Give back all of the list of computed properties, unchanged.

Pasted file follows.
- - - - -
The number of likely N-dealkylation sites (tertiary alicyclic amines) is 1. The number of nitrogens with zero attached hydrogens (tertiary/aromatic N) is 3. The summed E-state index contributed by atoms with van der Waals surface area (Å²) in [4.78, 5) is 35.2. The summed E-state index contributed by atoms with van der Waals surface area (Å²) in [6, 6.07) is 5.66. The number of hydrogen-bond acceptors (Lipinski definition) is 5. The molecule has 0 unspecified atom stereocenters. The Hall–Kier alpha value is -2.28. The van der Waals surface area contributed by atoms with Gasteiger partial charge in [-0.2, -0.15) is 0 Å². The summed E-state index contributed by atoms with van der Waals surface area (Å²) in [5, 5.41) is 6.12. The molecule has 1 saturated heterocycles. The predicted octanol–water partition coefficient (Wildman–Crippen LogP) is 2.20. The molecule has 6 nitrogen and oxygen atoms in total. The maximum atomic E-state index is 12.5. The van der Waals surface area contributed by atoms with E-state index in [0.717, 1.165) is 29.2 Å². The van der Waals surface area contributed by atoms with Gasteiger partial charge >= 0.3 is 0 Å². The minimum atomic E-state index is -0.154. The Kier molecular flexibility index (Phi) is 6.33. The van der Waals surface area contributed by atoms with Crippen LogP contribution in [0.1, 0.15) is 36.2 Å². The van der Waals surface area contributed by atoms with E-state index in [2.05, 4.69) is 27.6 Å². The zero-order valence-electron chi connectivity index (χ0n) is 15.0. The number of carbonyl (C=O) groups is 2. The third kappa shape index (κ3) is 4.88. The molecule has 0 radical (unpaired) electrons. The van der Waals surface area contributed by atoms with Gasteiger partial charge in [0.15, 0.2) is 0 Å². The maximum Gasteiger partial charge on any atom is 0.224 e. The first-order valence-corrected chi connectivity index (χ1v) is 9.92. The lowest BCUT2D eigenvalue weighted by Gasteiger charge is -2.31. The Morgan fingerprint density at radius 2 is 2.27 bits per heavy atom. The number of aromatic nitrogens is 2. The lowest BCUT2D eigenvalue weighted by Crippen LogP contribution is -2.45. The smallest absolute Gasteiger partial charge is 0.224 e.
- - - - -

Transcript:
The number of likely N-dealkylation sites (tertiary alicyclic amines) is 1. The number of nitrogens with zero attached hydrogens (tertiary/aromatic N) is 3. The summed E-state index contributed by atoms with van der Waals surface area (Å²) in [4.78, 5) is 35.2. The summed E-state index contributed by atoms with van der Waals surface area (Å²) in [6, 6.07) is 5.66. The number of hydrogen-bond acceptors (Lipinski definition) is 5. The molecule has 0 unspecified atom stereocenters. The Hall–Kier alpha value is -2.28. The van der Waals surface area contributed by atoms with Gasteiger partial charge in [-0.2, -0.15) is 0 Å². The summed E-state index contributed by atoms with van der Waals surface area (Å²) in [5, 5.41) is 6.12. The molecule has 1 saturated heterocycles. The predicted octanol–water partition coefficient (Wildman–Crippen LogP) is 2.20. The molecule has 6 nitrogen and oxygen atoms in total. The maximum atomic E-state index is 12.5. The van der Waals surface area contributed by atoms with E-state index in [0.717, 1.165) is 29.2 Å². The van der Waals surface area contributed by atoms with Gasteiger partial charge >= 0.3 is 0 Å². The minimum atomic E-state index is -0.154. The Kier molecular flexibility index (Phi) is 6.33. The van der Waals surface area contributed by atoms with Crippen LogP contribution in [0.1, 0.15) is 36.2 Å². The van der Waals surface area contributed by atoms with E-state index in [2.05, 4.69) is 27.6 Å². The zero-order valence-electron chi connectivity index (χ0n) is 15.0. The number of carbonyl (C=O) groups is 2. The third kappa shape index (κ3) is 4.88. The molecule has 0 radical (unpaired) electrons. The van der Waals surface area contributed by atoms with Gasteiger partial charge in [0.15, 0.2) is 0 Å². The maximum Gasteiger partial charge on any atom is 0.224 e. The first-order valence-corrected chi connectivity index (χ1v) is 9.92. The lowest BCUT2D eigenvalue weighted by Gasteiger charge is -2.31. The Morgan fingerprint density at radius 2 is 2.27 bits per heavy atom. The number of aromatic nitrogens is 2. The lowest BCUT2D eigenvalue weighted by Crippen LogP contribution is -2.45. The smallest absolute Gasteiger partial charge is 0.224 e.